I've put my resignation where in my notice period is of 3 months and I want to pay the same in lieu of notice but my employer is not agreeing on the same and in my offer letter it is written "Consequent to confirmation, the company may terminate your services by serving 3 (three) months' prior notice or on payment of an amount equivalent to 3 (three) months' gross salary/remuneration in lieu of the notice period, without assigning any reason thereof.
In case you decide to leave services of the Company consequent to confirmation, you will be required to serve 3 (three) months' prior notice to the Company or will pay an amount equivalent to 3 (three) months' gross salary/remuneration in lieu of the notice period, without assigning any reason thereof."

What should I do when I'm ready to pay in lieu of notice and the company is not agreeing?

From India, Jaipur
When the employer rejects the buy out offer of a resigning employee and insist on serving the notice period, it's a tricky situation for the exiting employee.
If he simply walks out on his own by remitting the amount of notice salary, the employer would treat this as unauthorized absence and initiate disciplinary action which could result in the employee's dismissal from service. Till such time the exited employee would be deemed to be in the service of the establishment.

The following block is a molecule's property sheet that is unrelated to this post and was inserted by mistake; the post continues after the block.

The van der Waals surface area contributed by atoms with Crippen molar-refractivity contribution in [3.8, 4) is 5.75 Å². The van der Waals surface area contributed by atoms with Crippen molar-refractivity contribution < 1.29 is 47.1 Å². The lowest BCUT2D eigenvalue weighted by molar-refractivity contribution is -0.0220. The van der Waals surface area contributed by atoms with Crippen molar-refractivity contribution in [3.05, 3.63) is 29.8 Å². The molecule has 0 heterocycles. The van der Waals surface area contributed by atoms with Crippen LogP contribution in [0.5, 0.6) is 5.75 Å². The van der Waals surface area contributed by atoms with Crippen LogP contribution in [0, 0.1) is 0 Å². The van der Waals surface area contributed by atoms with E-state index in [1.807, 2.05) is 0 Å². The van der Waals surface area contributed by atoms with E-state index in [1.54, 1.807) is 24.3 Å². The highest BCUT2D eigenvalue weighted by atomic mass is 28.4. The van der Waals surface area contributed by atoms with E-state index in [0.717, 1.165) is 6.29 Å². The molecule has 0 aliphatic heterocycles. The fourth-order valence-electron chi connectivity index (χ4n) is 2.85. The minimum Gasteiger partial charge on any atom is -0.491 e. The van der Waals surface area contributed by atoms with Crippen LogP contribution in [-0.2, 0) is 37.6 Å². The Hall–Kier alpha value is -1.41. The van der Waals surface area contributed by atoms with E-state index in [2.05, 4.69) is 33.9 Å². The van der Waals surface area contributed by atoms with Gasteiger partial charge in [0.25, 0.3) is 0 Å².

The prospective employer may not allow the employee to join without a formal relieving orders from the previous employer for it could result in dual employment for statutory purposes.

Even if the prospective employer does not mind the relieving orders from the previous employer, still the problem of dual employment would be there if the previous employer treat the case as of abscondence. Again, it may be an insurmountable impediment in his future employment if the employee whenever switches jobs.

If the employee's resignation is for any reason other than reemployment elsewhere once for all, may be he need not bother about a formal relieving order as he had complied with his part of the exit clause of the contract of employment against which the estranged employer has no legal remedy.

Therefore, the poster should consider all these things and come to a rational conclusion. It's better for him to convince his present employer about his dire necessity of immediate change of job and make his exit formal and peaceful.

From India, Salem

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